Adoption Day is a big deal for both the families who are adopting, as well as the child who is being adopted. Many families celebrate “Gotcha Day” on the day they were able to pick up their adopted child, but there’s also the celebration of the day the adoption becomes finalized, legally. 

Adopting an older child requires a different perspective than adopting a small child, or baby. Most likely, an older adopted child will be coming with a past that, more often than not, isn’t the happiest or problem-free. They may not feel worthy of the love that comes from family, or may have been made to feel unlovable, especially if they were passed around from foster home to foster home.

The following are just a few ideas of how you could celebrate Adoption Day, or the finalization of adoption, with an older adopted child.

  1. Have a special dinner. Let your child decide where to go, and get whatever they want! Make sure the entire family is there and the focus is all on the adopted child.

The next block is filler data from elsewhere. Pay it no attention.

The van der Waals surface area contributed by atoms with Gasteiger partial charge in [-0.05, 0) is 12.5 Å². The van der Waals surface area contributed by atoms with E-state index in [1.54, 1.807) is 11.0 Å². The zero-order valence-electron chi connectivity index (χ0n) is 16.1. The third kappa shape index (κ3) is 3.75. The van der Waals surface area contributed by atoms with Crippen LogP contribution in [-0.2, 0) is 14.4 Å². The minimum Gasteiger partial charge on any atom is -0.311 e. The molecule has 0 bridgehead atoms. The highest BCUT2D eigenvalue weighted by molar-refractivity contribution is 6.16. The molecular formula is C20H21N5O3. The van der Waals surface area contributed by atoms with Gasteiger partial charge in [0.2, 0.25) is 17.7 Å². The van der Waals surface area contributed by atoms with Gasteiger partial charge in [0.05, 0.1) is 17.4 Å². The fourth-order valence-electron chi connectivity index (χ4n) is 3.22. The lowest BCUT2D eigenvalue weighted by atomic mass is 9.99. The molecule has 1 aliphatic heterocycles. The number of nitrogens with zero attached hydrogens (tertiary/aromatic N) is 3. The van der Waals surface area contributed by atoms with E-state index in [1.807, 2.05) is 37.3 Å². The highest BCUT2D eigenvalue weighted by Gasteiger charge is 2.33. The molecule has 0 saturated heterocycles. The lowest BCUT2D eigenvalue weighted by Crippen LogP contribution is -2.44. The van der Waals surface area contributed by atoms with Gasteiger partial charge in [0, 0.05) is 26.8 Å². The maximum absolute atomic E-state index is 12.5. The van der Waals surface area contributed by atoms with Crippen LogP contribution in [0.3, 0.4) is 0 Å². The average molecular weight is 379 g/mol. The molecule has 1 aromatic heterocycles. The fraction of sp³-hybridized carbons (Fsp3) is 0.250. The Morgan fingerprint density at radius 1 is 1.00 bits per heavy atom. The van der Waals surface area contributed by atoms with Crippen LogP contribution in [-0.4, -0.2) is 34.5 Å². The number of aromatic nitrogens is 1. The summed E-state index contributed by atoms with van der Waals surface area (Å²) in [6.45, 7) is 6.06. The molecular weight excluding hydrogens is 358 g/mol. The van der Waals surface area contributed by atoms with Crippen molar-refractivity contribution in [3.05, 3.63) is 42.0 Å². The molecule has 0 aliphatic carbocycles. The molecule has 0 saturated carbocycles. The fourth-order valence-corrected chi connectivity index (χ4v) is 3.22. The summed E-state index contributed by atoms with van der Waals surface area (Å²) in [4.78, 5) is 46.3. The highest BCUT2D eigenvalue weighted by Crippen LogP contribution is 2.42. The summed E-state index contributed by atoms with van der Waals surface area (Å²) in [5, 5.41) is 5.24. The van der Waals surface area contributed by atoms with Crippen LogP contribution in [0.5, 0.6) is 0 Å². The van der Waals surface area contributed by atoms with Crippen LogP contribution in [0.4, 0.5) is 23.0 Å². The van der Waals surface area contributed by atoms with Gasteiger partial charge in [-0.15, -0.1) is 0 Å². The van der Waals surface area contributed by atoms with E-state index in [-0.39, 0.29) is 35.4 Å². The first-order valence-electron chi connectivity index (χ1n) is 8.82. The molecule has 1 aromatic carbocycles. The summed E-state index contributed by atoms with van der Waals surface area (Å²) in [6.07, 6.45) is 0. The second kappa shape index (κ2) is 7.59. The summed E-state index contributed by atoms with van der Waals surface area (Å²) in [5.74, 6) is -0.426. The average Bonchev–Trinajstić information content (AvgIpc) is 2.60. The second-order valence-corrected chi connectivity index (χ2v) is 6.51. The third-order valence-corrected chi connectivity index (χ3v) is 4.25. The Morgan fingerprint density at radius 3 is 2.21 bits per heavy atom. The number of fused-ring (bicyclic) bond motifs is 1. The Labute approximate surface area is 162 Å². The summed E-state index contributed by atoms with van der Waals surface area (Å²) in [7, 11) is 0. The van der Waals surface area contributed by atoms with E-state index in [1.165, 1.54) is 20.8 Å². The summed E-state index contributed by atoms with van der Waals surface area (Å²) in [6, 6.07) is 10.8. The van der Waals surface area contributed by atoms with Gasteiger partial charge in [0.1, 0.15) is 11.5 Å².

2. Take them shopping for a special outfit to wear for the finalization at the courthouse.
  3. Parents and other siblings can write a letter to the adopted child with reasons they are so happy to have them as a part of their family.
  4. Give the adopted child a gift, or a family heirloom. Knowing that they are owners of a piece of history of the family, may make them feel even more a part of that family.
  5. Invite family and friends to the courthouse for the finalization. Just like a wedding, graduation, or baptism, having an adoption finalized is a big deal and should be celebrated by many, with many witnesses!
  6. Pre-arrange with the court to have the adopted child be able to raise his/her hand and be “sworn in” as part of the family and proclaim his/her desire to be adopted.
  7. Have the family create an “Adoption Day Pledge” that they all sign at the courthouse, while the judge witnesses the signatures.

Whatever you choose, just remember that often, it’s more difficult for an older adopted child to become acclimated to their new family. While a young child or baby may be passed around to get held and be given hugs by everyone, that may not be the best way for an older child to feel loved. As long as you have the adopted child’s best interest at heart and can exemplify genuine excitement and joy for them to be the newest part of your family, that’s what matters the most.